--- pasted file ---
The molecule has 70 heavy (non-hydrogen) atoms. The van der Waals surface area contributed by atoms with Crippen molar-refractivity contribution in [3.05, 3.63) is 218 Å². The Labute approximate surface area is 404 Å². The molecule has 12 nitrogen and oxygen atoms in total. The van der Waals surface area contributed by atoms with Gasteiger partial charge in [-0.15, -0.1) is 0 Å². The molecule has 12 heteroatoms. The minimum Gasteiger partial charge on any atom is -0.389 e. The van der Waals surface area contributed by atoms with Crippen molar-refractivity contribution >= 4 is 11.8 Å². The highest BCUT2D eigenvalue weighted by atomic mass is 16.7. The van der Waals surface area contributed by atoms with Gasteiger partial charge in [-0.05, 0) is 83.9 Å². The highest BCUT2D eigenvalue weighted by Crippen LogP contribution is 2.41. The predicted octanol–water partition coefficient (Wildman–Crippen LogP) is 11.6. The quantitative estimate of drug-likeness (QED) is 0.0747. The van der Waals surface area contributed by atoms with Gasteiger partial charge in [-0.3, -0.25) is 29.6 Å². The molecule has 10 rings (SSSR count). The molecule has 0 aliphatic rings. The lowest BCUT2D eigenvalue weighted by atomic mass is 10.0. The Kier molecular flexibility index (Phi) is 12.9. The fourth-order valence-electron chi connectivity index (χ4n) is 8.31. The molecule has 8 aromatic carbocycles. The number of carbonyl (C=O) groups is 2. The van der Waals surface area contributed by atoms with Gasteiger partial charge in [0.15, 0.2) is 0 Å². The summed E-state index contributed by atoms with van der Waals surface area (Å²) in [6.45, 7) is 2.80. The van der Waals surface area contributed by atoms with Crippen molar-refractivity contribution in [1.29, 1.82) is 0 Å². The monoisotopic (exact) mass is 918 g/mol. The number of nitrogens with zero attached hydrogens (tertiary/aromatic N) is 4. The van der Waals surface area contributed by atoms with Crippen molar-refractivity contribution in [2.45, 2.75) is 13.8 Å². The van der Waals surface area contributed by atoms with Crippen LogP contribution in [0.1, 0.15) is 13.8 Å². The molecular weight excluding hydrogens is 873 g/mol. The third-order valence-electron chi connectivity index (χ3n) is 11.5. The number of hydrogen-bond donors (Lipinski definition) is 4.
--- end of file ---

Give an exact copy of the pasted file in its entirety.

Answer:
The molecule has 70 heavy (non-hydrogen) atoms. The van der Waals surface area contributed by atoms with Crippen molar-refractivity contribution in [3.05, 3.63) is 218 Å². The Labute approximate surface area is 404 Å². The molecule has 12 nitrogen and oxygen atoms in total. The van der Waals surface area contributed by atoms with Gasteiger partial charge in [-0.15, -0.1) is 0 Å². The molecule has 12 heteroatoms. The minimum Gasteiger partial charge on any atom is -0.389 e. The van der Waals surface area contributed by atoms with Crippen molar-refractivity contribution >= 4 is 11.8 Å². The highest BCUT2D eigenvalue weighted by atomic mass is 16.7. The van der Waals surface area contributed by atoms with Gasteiger partial charge in [-0.05, 0) is 83.9 Å². The highest BCUT2D eigenvalue weighted by Crippen LogP contribution is 2.41. The predicted octanol–water partition coefficient (Wildman–Crippen LogP) is 11.6. The quantitative estimate of drug-likeness (QED) is 0.0747. The van der Waals surface area contributed by atoms with Gasteiger partial charge in [-0.3, -0.25) is 29.6 Å². The molecule has 10 rings (SSSR count). The molecule has 0 aliphatic rings. The lowest BCUT2D eigenvalue weighted by atomic mass is 10.0. The Kier molecular flexibility index (Phi) is 12.9. The fourth-order valence-electron chi connectivity index (χ4n) is 8.31. The molecule has 8 aromatic carbocycles. The number of carbonyl (C=O) groups is 2. The van der Waals surface area contributed by atoms with Gasteiger partial charge in [0.15, 0.2) is 0 Å². The summed E-state index contributed by atoms with van der Waals surface area (Å²) in [6.45, 7) is 2.80. The van der Waals surface area contributed by atoms with Crippen molar-refractivity contribution in [1.29, 1.82) is 0 Å². The monoisotopic (exact) mass is 918 g/mol. The number of nitrogens with zero attached hydrogens (tertiary/aromatic N) is 4. The van der Waals surface area contributed by atoms with Crippen molar-refractivity contribution in [2.45, 2.75) is 13.8 Å². The van der Waals surface area contributed by atoms with Crippen LogP contribution in [0.1, 0.15) is 13.8 Å². The molecular weight excluding hydrogens is 873 g/mol. The third-order valence-electron chi connectivity index (χ3n) is 11.5. The number of hydrogen-bond donors (Lipinski definition) is 4.